XceL 3D printer, Leapfrog, 3D printed chair

Luckily, one of our clients is specialised in testing furniture of any kind; tables, chairs and also stools. We asked if they would be so kind to help us out and they were willing to do so. So we went to VDS Culemborg to find the limits of the 3D printed stool.

Would you like a personal solution in large 3D printing for you business? We are more than happy to discuss your possibilities and options.

How strong is a 3D print

The strength of a 3D print is often determined by the material, the number of outer layers and amount of infill. The strength of a regular object is determined by the material and quality of the material.

When talking about the quality of an injection molded part, for example, when you are referring to the internal structure and surface of the part. A high quality part would have a very symmetrical internal structure and even surface and both these things can benefit the strength greatly.

Now if you would take the same part and 3D print it, then the ‘quality’ of that print, would be actually rather poor compared to an injection molded version of it. 3D printing is a less consistent way to form a material versus most conventional production methods. So the surface will be less even and the internal structure is prone to irregularities as well. However, the structure of infill can also provide additional strength for the amount of material used. So it’s not all bad.

That being said, the expectation of the strength of the 3D printed Bar stool were good enough for functioning, although not extremely impressive. The result however surprised us quite a bit.

Testing the 3D printed stool

The testing facility at VDS Culemborg is impressive. It looks like a lab and has multiple machines made to test, stress and break your product! We thought that we were going to leave with the 3D printed stool in pieces but that did not spoil the fun. All tests were done according the official parameters used for any piece of furniture with exception of the third test which will be explained here:

First test, endurance

The first test was a simulation of an average person sitting down and again and again on the bar stool. The jig was set up with a blue shape which resembled a pair of buttocks. These would go up and down on our 3D printed stool with a set force.

XceL 3D printer, Leapfrog, 3D printed chair testing

This test was a gradual appliance of force and would test any deformity within the stool. This would eventually even out, or break the stool. According to the test expert, nothing behaved out of the ordinary and the test was a success.

XceL 3D printer, Leapfrog, 3D printed chair design

Second test, dynamic load

The second test was similar to the first test, but here the load was larger and the impact higher. Also here our 3D printed stool performed quite well. There was some deformity visible in a part of the pipe, but the structure held well and was able to absorb and distribute the force.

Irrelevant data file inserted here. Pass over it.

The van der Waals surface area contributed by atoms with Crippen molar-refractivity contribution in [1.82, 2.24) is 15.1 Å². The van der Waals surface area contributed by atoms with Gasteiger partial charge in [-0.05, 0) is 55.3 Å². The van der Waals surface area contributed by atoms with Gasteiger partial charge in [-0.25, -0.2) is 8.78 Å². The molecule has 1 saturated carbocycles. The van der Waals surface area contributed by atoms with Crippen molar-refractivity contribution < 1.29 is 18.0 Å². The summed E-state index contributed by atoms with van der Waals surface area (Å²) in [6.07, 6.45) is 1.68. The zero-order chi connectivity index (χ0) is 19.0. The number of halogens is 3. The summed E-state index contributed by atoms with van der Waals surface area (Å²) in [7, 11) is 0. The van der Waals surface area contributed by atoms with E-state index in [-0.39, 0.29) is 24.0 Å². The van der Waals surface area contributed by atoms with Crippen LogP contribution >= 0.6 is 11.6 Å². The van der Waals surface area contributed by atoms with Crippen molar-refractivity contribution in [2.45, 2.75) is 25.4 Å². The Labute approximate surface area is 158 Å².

XceL 3D printer, Leapfrog, 3D printed chair testing

Third test, tip and fall

The fall test was a more spectacular and also a more punishing test to our 3D print. This was expected due to the way a 3D print is built up in layers. When force is applied perpendicular onto a stack of layers, the 3D print will be able to hold its own very well. This is similar to a wooden board of multiplex. However applying force in the length of the layers would result in a much lower absorption of impact. Additionally, the force is given in one impuls, which means that the impulse force is high.

XceL 3D printer, Leapfrog, 3D printed chair testing
XceL 3D printer, Leapfrog, 3D printed chair testing

This test was done on 80% of the norm which resulted already in a crack in the seat of the stool. However, the function of the stool remained fine so it was still able to go to the final test.

Final test, impulse load

The final test was basically dropping as much weight on the stool as possible. A static load of 500Kg was not possible, since that is never necessary, but a dropping load of 100kg or more, from 30 centimeters, would eventually provide an impulse load similar to 500Kg.

XceL 3D printer, Leapfrog, 3D printed chair testing

We didn’t expect the stool to be able to hold the full 500Kg, due to the lack of 100% infill and the crack in the seat. This is why we started at 80Kg and worked our way up from there.

In the end, we used up all the weight bags we could find, which was well above norm, and above 200Kg.

Conclusion: excellent weight vs strength ratio

Can a large 3D print become a functional and strong object? Yes! However, the direction of the layer needs to be taken into account. If the direction of force cannot be controlled, then a 3D print might not be suitable at all. This is because any force given in the length of the layers, can deform and destroy the 3D printed object quite easily. However, if the direction of force can be controlled, then 3D printing will be a very viable solution for production. Mind you that you have to take into account that 3D printing a large object will still take you up to several days to print. But then again, other costs, such as personnel and material, are relatively low.

That being said, the weight is fenomenal. The bar stool weighs only 4,5Kg, which is light given its size and strength. We can imagine that several industries could make good use reasonable strong object which are super light.

Or contact us directly.

XceL 3D printer, Leapfrog